Julius Fleming, Jr.
Julius B. Fleming, Jr. earned a doctorate in English, and a graduate certificate in Africana studies, from the University of Pennsylvania. Specializing in Afro-Diasporic literatures and cultures, he has particular interests in performance studies, black political culture, diaspora, and colonialism, especially where they intersect with race, gender, and sexuality. Professor Fleming is currently completing his first book manuscript, entitled "Black Patience: Performance, Civil Rights, and the Refusal to Wait for Freedom," under contract with New York University Press. This project reconsiders the Civil Rights Movement from the perspective of black theatre, while examining the importance of time and affect to the making of the modern racial order. Analyzing a largely unexplored, transnational archive of black theatre, it demonstrates how black artists and activists used theatre and performance to unsettle the demands of a violent racial project he terms “black patience.” From the slave castle to the hold of the slave ship, from the auction block to commands to “go slow” in fighting segregation, black people have historically been forced to wait, coerced into performing patience. This books argues that during the Civil Rights Movement, black people’s cries for “freedom now”--at the lunch counter, in the streets, and importantly on the theatrical stage--disturbed the historical praxis of using black patience to manufacture and preserve anti-blackness and white supremacy.
Professor Fleming is also beginning work on a second book project that explores the new geographies of colonial expansion and their impact on Afro-diasporic literary and cultural production.
His work appears in American Literature, American Literary History, Callaloo, The James Baldwin Review, and The Southern Quarterly. Having served as Associate Editor of Callaloo, Professor Fleming is currently serving as Associate Editor of Black Perspectives, the award-winning blog of the African American Intellectual History Society. He has been awarded fellowships from the Woodrow Wilson National Fellowship Foundation, the Mellon Foundation, the University of Virginia's Carter G. Woodson Institute, the Social Science Research Council, and the Manuscript, Archives, and Rare Book Library at Emory University.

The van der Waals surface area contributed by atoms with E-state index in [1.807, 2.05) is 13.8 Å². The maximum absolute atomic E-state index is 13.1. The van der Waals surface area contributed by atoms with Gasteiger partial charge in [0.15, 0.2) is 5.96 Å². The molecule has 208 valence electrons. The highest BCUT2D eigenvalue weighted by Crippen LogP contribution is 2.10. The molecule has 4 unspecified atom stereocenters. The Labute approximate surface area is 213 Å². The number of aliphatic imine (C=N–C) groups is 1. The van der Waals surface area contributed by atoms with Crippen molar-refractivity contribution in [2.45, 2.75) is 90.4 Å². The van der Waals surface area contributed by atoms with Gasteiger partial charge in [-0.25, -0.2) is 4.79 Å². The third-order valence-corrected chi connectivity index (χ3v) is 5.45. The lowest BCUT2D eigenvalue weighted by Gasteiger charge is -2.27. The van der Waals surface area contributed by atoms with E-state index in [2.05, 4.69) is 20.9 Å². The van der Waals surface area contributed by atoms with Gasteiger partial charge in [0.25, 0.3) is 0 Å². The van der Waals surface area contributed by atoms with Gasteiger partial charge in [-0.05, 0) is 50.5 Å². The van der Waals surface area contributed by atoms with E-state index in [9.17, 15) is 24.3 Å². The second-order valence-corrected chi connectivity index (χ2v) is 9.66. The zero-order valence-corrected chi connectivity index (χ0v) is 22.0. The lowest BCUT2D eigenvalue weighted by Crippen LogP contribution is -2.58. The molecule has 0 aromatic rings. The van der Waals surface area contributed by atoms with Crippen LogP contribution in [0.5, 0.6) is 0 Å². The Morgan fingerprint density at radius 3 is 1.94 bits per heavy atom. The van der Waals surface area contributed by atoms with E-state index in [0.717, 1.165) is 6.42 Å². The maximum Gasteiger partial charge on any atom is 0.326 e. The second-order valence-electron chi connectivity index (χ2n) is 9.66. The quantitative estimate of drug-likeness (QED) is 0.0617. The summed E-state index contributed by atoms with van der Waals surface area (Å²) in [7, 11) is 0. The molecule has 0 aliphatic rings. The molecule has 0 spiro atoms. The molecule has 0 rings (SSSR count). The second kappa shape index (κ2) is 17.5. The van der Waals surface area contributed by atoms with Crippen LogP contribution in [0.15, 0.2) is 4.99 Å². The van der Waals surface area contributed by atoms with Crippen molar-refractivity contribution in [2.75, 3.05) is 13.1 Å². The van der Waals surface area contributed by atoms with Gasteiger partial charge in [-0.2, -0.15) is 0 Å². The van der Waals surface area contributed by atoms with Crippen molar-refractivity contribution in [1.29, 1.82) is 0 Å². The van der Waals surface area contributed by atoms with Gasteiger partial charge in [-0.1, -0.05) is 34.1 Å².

Foerster Prize for Best Essay of the Year
“Julius B. Fleming Jr. assembles a wide-ranging and unique archive to theorize what he terms ‘black patience,’ a concept whose contours, uses, and misuses he traces with meticulous care and bold insight.
Nancy Weiss Malkiel Scholar Award
Outgoing post-doctoral fellow, Julius Fleming, has been named the 2018 Nancy Weiss Malkiel Scholar, by the Woodrow Wilson National Fellowship Foundation.
African Diaspora Emerging Scholar Award
The CIES panel of judges praised Fleming for his “creativity, inventiveness and vision” and noted his "commitment to mentorship and diversifying the academic realm."
“Transforming Geographies of Black Time: How the Free Southern Theater Used the Plantation for Civil Rights Activism.”
This essay examines the cultural and political work of the Free Southern Theater, specifically how this company used plantations, porches, and cotton fields in order to build a radical black southern theater in the civil rights movement.
“Shattering Black Flesh: Black Intellectual Writing in the Age of Ferguson.”
This essay argues for the logic of radical proximity as a vital methodology for black intellectual writing in the “Age of Ferguson.”
“A Poet’s Search for Black Humanism: Requiem for Alvin Bernard Aubert.”
On January 7, 2014, black poet, playwright, short story writer, editor, and literary critic Alvin Aubert made his final transition, just two days before the passing of our beloved Amiri Baraka.
“‘Living Proof of Something So Terrible’: Pearl Cleage’s Bourbon at the Border and the Politics of Civil Rights History and Memory.”
In this timely and dynamic collection of essays, Laura Dubek brings together a diverse group of scholars to explore the literary response to the most significant social movement of the twentieth century.